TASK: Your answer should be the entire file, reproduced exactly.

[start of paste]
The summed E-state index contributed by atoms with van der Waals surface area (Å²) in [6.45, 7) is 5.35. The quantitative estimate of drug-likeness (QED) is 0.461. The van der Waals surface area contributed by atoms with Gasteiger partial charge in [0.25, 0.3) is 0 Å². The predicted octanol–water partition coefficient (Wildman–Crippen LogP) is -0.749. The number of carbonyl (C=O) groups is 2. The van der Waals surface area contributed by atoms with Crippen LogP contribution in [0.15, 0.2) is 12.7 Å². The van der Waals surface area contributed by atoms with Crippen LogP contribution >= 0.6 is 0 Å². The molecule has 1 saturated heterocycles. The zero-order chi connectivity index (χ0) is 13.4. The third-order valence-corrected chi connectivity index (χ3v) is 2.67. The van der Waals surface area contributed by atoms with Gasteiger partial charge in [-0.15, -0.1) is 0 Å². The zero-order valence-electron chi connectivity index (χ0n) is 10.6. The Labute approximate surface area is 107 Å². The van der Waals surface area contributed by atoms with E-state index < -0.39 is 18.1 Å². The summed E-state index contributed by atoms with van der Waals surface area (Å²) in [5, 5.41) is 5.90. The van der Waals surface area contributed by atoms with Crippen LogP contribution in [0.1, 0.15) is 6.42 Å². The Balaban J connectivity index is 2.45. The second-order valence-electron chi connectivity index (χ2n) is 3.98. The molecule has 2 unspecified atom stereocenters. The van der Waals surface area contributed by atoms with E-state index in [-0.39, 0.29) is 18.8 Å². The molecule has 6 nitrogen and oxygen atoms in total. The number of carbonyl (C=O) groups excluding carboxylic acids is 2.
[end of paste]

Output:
The summed E-state index contributed by atoms with van der Waals surface area (Å²) in [6.45, 7) is 5.35. The quantitative estimate of drug-likeness (QED) is 0.461. The van der Waals surface area contributed by atoms with Gasteiger partial charge in [0.25, 0.3) is 0 Å². The predicted octanol–water partition coefficient (Wildman–Crippen LogP) is -0.749. The number of carbonyl (C=O) groups is 2. The van der Waals surface area contributed by atoms with Crippen LogP contribution in [0.15, 0.2) is 12.7 Å². The van der Waals surface area contributed by atoms with Crippen LogP contribution >= 0.6 is 0 Å². The molecule has 1 saturated heterocycles. The zero-order chi connectivity index (χ0) is 13.4. The third-order valence-corrected chi connectivity index (χ3v) is 2.67. The van der Waals surface area contributed by atoms with Gasteiger partial charge in [-0.15, -0.1) is 0 Å². The zero-order valence-electron chi connectivity index (χ0n) is 10.6. The Labute approximate surface area is 107 Å². The van der Waals surface area contributed by atoms with E-state index < -0.39 is 18.1 Å². The summed E-state index contributed by atoms with van der Waals surface area (Å²) in [5, 5.41) is 5.90. The van der Waals surface area contributed by atoms with Crippen LogP contribution in [0.1, 0.15) is 6.42 Å². The Balaban J connectivity index is 2.45. The second-order valence-electron chi connectivity index (χ2n) is 3.98. The molecule has 2 unspecified atom stereocenters. The van der Waals surface area contributed by atoms with E-state index in [-0.39, 0.29) is 18.8 Å². The molecule has 6 nitrogen and oxygen atoms in total. The number of carbonyl (C=O) groups excluding carboxylic acids is 2.